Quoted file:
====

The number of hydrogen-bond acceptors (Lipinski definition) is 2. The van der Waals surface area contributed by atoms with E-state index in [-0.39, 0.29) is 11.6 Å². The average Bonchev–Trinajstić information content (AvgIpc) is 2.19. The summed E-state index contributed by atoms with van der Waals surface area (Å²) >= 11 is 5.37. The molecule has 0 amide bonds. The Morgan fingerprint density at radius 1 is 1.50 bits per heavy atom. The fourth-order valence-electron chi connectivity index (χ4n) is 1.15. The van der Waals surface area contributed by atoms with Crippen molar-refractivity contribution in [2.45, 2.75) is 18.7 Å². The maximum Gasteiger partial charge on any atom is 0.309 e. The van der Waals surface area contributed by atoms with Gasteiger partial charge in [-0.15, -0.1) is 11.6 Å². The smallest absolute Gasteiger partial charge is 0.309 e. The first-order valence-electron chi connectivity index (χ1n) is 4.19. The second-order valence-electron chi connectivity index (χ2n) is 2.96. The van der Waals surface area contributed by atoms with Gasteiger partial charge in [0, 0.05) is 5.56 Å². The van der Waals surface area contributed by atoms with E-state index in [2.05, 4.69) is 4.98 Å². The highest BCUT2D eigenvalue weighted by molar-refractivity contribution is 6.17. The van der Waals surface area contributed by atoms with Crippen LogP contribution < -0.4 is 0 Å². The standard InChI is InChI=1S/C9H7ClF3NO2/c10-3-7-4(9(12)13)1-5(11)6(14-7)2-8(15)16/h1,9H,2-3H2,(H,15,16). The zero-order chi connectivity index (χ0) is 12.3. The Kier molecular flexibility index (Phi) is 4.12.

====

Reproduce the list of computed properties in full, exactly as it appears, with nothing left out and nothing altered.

The number of hydrogen-bond acceptors (Lipinski definition) is 2. The van der Waals surface area contributed by atoms with E-state index in [-0.39, 0.29) is 11.6 Å². The average Bonchev–Trinajstić information content (AvgIpc) is 2.19. The summed E-state index contributed by atoms with van der Waals surface area (Å²) >= 11 is 5.37. The molecule has 0 amide bonds. The Morgan fingerprint density at radius 1 is 1.50 bits per heavy atom. The fourth-order valence-electron chi connectivity index (χ4n) is 1.15. The van der Waals surface area contributed by atoms with Crippen molar-refractivity contribution in [2.45, 2.75) is 18.7 Å². The maximum Gasteiger partial charge on any atom is 0.309 e. The van der Waals surface area contributed by atoms with Gasteiger partial charge in [-0.15, -0.1) is 11.6 Å². The smallest absolute Gasteiger partial charge is 0.309 e. The first-order valence-electron chi connectivity index (χ1n) is 4.19. The second-order valence-electron chi connectivity index (χ2n) is 2.96. The van der Waals surface area contributed by atoms with Gasteiger partial charge in [0, 0.05) is 5.56 Å². The van der Waals surface area contributed by atoms with E-state index in [2.05, 4.69) is 4.98 Å². The highest BCUT2D eigenvalue weighted by molar-refractivity contribution is 6.17. The van der Waals surface area contributed by atoms with Crippen LogP contribution < -0.4 is 0 Å². The standard InChI is InChI=1S/C9H7ClF3NO2/c10-3-7-4(9(12)13)1-5(11)6(14-7)2-8(15)16/h1,9H,2-3H2,(H,15,16). The zero-order chi connectivity index (χ0) is 12.3. The Kier molecular flexibility index (Phi) is 4.12.